Lamb's style was initially based on the more traditional, "hardtop" form patterned on opera houses, but was no less ornate. His theaters evolved from relatively restrained neo-classic designs in the 1910s to those with elaborate baroque and Asian motifs in the late 1920s.
The movie palace's signature look was one of extravagant ornamentation. The theaters were often designed with an eclectic exoticism where a variety of referenced visual styles collided wildly with one another. French Baroque, High Gothic, Moroccan, Mediterranean, Spanish Gothic, Hindu, Babylonian, Aztec, Mayan, Orientalist, Italian Renaissance, and (after the discovery of King Tut's tomb in 1922) Egyptian Revival were all variously mixed and matched. This wealth of ornament was not merely for aesthetic effect. It was meant to create a fantasy environment to attract moviegoers and involved a type of social engineering, distraction, and traffic management, meant to work on human bodies and minds in a specific way. Today, most of the surviving movie palaces operate as regular theaters, showcasing concerts, plays and operas.
List of movie palaces
This is a list of selected movie palaces, with location and year of construction.
- Mark Strand Theatre, New York City, 1914
- Akron Civic Theatre (formerly Loew's (Akron) Theatre), Akron, Ohio, 1929
- Alabama Theatre, Birmingham, Alabama, 1927
- Alameda Theatre, Alameda, California, 1932
- Albee Theater, Cincinnati, Ohio, 1927
- Alex Theatre, Glendale, California, 1925
- Arcada Theater, St. Charles, Illinois, 1926
- Arlington Theater, Santa Barbara, California, 1931
- Aztec On The River Theatre, San Antonio, Texas, 1926
- Bama Theatre, Tuscaloosa, Alabama, 1938
- Biograph Theater, Chicago, 1914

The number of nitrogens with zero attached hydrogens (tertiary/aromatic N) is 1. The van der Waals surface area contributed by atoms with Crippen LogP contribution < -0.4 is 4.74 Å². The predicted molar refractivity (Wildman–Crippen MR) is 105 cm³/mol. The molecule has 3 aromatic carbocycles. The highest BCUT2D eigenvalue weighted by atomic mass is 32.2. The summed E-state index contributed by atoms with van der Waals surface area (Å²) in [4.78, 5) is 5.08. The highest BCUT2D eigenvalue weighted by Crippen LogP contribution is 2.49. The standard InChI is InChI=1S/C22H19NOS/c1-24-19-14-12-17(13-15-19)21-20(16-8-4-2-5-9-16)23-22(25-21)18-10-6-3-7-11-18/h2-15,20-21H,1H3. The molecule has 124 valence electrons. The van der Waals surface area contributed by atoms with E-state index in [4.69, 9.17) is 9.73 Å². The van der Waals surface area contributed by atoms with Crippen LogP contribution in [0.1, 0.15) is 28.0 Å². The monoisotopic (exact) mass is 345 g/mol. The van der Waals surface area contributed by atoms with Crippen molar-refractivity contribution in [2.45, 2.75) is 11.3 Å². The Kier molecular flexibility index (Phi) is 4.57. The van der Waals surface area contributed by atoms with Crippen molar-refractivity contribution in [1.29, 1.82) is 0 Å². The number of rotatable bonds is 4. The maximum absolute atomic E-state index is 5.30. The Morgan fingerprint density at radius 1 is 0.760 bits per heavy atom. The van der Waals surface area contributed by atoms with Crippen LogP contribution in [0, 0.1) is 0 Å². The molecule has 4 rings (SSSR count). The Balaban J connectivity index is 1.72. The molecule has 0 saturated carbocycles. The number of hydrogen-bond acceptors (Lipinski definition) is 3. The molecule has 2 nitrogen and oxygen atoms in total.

- Boyd Theatre, Philadelphia, 1928
- Brauntex Theatre, New Braunfels, Texas 1942
- Broadway Theatre, Mount Pleasant, Michigan, 1920
- Byrd Theatre, Richmond, Virginia, 1928
- California Theatre, San Jose, California, 1927
- Capitol Cinema, Ottawa, Ontario, 1920
- Capitol Theatre, Rome, New York, 1928
- Capitol Theatre Port Chester, New York, 1926
- Capitol Theatre, Vancouver, British Columbia, 1921
- Carolina Theatre, Durham, North Carolina, 1926
- Carpenter Theater, Richmond, Virginia, 1928
- Castro Theatre, San Francisco, California, 1922
- Chicago Theatre, Chicago, Illinois, 1921
- Circle Theatre, Indianapolis, Indiana, 1916
- Congress Theater, Chicago, Illinois, 1926
- Coolidge Corner Theatre, Brookline, Massachusetts, 1933
- Coronado Theatre, Rockford, Illinois, 1927
- Crest Theatre, Sacramento, California, 1912
- Del Mar Theatre, Santa Cruz, California
- Egyptian Theatre, DeKalb, Illinois, 1929
- El Capitan Theatre, Los Angeles, California 1926
- Elgin and Winter Garden Theatres, Toronto, Ontario, 1913
- Embassy Theatre (Fort Wayne), Fort Wayne, Indiana, 1928
- Englert Theatre, Iowa City, Iowa 1912
- Fargo Theatre, Fargo, North Dakota 1926
- Florida Theatre, Jacksonville, Florida, 1927
- Fox Theatre, Atlanta, 1929, the only surviving movie palace in Atlanta, Ga.
- Fox Theatre, Detroit, 1928
- Fox Theatre, Salinas, California
- Fox Theatre, San Diego, California, 1929, now Copley Symphony Hall
- Fox Theatre, San Francisco, California, 1929
- Fox Theatre, St. Louis, Missouri, 1929
- Garneau Theatre, Edmonton, Alberta, 1940
- Gateway Theatre, Chicago, 1930
- Golden State Theatre, Monterey, California, 1926
- Grand Lake Theater, Oakland, California, 1926
- Grauman's Chinese Theatre, Los Angeles, 1927
- Grauman's Egyptian Theatre, Los Angeles 1922
- Hawaii Theatre, Honolulu, 1922